As the owner of the property, you are the “Named Insured,” and are the only one that receives the full benefit and all protections available in the policy. Because the property manager acts as your agent regarding the property, naming them as Additional Insured extends property liability coverage (only) to them as well.

Additional Insured is NOT the same as Additional Interest

Many people, even insurance agents, get confused and think that Additional Insured and Additional Interest are the same thing. They are not.

As we described earlier, naming us as “Additional Insured” extends property liability to us as well. “Additional Interest “doesn’t extend any coverage at all–it only means we’d get a copy of your insurance and be notified if you cancel or fail to renew your policy.

Why is it important to add my property manager as Additional Insured?

One of the many great things about a professional property manager is that we take care of all tenant communication for you. But if the tenant or their guest(s) get injured on the property, we’re virtually always included—alongside you, the owner—in any resulting lawsuit.

That’s why virtually every property management agreement includes a clause stating that the “Owner shall indemnify, defend, and hold harmless Property Manager” from any litigation from the tenant.

Listing the property manager as “Additional Insured” on your homeowner or landlord policy extends the liability and legal defense costs to include the property manager as well, in addition to you as the “Named Insured.”

Simply put, you want your insurance company to cover your property management company. Here’s why..

What if I my property manager is NOT listed as Additional Insured on the property insurance policy?

Let’s continue with the same example as before: suppose your tenant negligently lit several fireworks in the garage, causing the natural gas-powered water heater to catch fire; damaging the house, their property, and causing injury to them and/or their guests. Even if it was their own fault, they may choose to sue you—and us—for several hundred thousand dollars. Not pretty.

Imagine having an agreement requiring you to “indemnify, defend, and hold harmless” the property manager, but your property liability coverage protects you but not your property manager.

Without being named as the Additional Insured on the homeowner policy, the property manager could end up seeking reimbursement for all costs from the owner, either through their insurance or directly, for all related losses. It makes the process much more painful, takes more time to resolve, and is significantly more expensive for everyone involved.

Nobody wants that.

How do I add my property manager as an Additional Insured on my property insurance policy?

In theory, it should be as simple as contacting your insurance company or agent to make the request. In real life, it’s anything but simple. Sometimes they get confused, or imagine you’re confused, and incorrectly add us as Additional Insured instead (which is not the same at all, as mentioned above). Other times, they just won’t do it at all.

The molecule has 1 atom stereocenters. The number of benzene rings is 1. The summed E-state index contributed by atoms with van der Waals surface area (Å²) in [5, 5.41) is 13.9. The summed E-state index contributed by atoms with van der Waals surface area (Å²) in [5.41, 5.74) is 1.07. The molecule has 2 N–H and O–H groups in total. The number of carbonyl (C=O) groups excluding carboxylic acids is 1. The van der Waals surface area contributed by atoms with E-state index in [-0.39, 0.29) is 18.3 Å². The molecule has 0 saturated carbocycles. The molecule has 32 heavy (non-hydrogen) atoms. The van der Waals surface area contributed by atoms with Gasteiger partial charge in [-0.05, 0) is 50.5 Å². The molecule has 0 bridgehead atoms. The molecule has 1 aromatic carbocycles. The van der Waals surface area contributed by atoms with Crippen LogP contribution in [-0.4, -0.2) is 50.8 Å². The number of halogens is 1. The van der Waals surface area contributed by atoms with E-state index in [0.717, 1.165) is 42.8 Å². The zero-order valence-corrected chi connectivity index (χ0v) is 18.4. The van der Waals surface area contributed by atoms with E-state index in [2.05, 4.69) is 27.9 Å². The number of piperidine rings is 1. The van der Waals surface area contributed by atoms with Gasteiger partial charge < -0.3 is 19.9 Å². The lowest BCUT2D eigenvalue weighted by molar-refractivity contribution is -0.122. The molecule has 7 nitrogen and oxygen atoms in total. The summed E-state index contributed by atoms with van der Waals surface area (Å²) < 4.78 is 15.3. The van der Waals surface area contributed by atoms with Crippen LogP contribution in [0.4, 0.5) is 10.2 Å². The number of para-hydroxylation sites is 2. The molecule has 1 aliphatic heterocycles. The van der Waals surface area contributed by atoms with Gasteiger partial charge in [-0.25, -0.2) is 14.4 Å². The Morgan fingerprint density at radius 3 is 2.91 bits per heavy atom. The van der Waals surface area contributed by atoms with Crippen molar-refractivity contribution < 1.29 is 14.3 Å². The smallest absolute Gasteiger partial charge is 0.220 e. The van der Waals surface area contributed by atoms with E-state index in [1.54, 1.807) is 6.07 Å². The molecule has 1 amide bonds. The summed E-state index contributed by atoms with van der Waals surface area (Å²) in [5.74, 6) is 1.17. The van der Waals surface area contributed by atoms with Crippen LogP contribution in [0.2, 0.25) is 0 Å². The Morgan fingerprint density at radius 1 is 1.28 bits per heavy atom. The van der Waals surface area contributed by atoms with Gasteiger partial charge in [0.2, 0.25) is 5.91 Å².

To make the process as efficient as possible for you, we’ve developed a specific form to provide to your insurer, making the formal request in writing. We’ve found this avoids confusion and misunderstanding. And you can always have them contact us directly.

What should I do?

1.   Have your current insurance company add us
Download and complete this form and send it to your insurer. We’ve found it helps avoid confusion and misunderstanding. Hopefully they’ll add us. If so, great. If not, you can also..

2.   Change to an insurance company who will add us
Obtain a quote from one or both of these online-based insurance companies that make it super-duper easy and simple. Seriously—it only takes like 3 minutes to get a quote. And they both make it easy to list us as Additional Insured.

Obie Insurance – obieinsurance.com
Steadily Insurance – www.steadily.com

If you’d rather keep your existing insurance company but they won’t add us as “Additional Insured” on your policy, we have one other available option for you..

3.   We’ll handle it for you
Do nothing and let us take care of it for you! If after 30 days from onboarding (or notice) we haven’t received evidence of insurance naming us as Additional Insured, we will automatically add you to our Master General Liability insurance policy that provides $2 million of liability coverage with a $0 deductible for you and us, specific to your property, at a cost of $24/property/mo.
(NOTE: This policy adds liability coverage only and would be in addition to your existing policy. It does not replace it.)

What insurance companies are willing to include property manager as Additional Insured?

Please keep in mind, the following information is at time of writing (mid 2023) and is subject to change over time.

Insurers that do not write homeowner insurance policies in California AT ALL

At time of writing, the following insurance companies no longer offer new homeowner insurance policies in California at all (and some are cancelling even existing ones at time of renewal).

    • AIG
    • Allstate
    • Chubb
    • Nationwide
    • State Farm

Insurance companies that WILL NOT add property manager as Additional Insured

    • AAA

Insurance companies that WILL add property manager as Additional Insured

Based on our experience and knowledge, the following companies are willing to do it:

    • American Family Insurance
    • American National
    • Century National
    • CSE Insurance Group
    • Progressive
    • Safeco
    • Travelers Insurance
    • USAA
    • Travelers Insurance